The Unsleeping Eye: Secret Police and Their Victims

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Encounter Books, 2003 - History - 367 pages
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"While there are many books about espionage, until now very little has been written about the history of secret policing, which played such a grim role in the totalitarian movements of the twentieth century." "Robert J. Stove begins his story of how secret police became a central institution of modern life with Sir Francis Walsingham, spymaster to Elizabeth I of England who created a network of secret agents and assassins to subvert the queen's Catholic opponents. He concludes with a portrait of J. Edgar Hoover, whose surveillance of "enemies within" put American democracy to the test." "At the heart of The Unsleeping Eye is a provocative account of how secret police helped to build and sustain the modern totalitarian state. Joseph Fouche, Napoleon's minister of police, made surveillance and informing into an art form and coupled spying with propaganda techniques that made it doubly effective. Stove chronicles the development of domestic surveillance in Russia, from the time of Ivan the Terrible to its final refinement under Stalin, who brought Lenin's ideal of "organized terror" to perfection in collaboration with his brutal head of secret police, Lavrenti Beria. He also shows how the Gestapo and other police organizations led by demented individuals like Heinrich Himmler defined the essence of Nazism, part of which was Himmler's deluded notion that "the members of the Gestapo are men with human kindness, human hearts, and absolute rightness."" "The inside story of the secret policemen who defined the state of their art, The Unsleeping Eye takes us into the darkest corners of government. It is a narrative filled with forceful personalities and unsettling anecdotes, which leaves us wondering about the brave new worlds of manipulation and terror that may await us."--BOOK JACKET.Title Summary field provided by Blackwell North America, Inc. All Rights Reserved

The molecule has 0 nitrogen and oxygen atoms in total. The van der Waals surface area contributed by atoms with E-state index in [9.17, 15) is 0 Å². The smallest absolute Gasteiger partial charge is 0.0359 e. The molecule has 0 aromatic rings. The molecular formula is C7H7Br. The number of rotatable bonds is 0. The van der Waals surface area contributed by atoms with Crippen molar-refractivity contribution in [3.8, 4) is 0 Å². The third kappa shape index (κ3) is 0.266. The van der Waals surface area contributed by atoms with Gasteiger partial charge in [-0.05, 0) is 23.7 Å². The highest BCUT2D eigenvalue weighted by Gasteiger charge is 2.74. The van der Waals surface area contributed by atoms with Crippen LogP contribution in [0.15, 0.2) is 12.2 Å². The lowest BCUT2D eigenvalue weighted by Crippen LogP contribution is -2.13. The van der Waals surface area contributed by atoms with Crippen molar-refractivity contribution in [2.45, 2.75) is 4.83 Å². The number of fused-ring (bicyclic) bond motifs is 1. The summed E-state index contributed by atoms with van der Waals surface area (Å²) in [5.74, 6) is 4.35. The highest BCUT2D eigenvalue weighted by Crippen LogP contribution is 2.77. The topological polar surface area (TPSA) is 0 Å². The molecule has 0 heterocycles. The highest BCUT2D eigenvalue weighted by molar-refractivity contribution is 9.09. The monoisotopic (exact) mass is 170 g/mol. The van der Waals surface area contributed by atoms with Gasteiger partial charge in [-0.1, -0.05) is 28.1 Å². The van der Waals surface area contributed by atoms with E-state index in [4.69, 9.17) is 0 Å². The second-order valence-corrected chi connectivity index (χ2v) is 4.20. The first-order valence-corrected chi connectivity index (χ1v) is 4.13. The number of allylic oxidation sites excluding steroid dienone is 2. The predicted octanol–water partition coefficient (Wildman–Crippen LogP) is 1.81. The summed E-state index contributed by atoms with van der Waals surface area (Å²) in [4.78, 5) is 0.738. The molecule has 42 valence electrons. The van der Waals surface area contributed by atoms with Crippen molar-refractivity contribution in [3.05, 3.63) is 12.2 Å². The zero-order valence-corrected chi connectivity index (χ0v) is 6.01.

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The unsleeping eye: secret police and their victims

User Review  - Not Available - Book Verdict

In his analysis of five eras in which"secret policing has been of vital importance to government," Australian writer Stove (Prince of Music) sheds new light on the intrigues of the major"spymasters ... Read full review

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User Review  - The American Conservative - Goodreads

'Given 20th-century scholarship's interest in all things totalitarian, it is more than a bit surprising that there exists no general survey of one of modern tyranny's pivotal institutions: the secret ... Read full review



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About the author (2003)

Stove is the author of Prince of Music, a study of the 16th century composer Palestrina.

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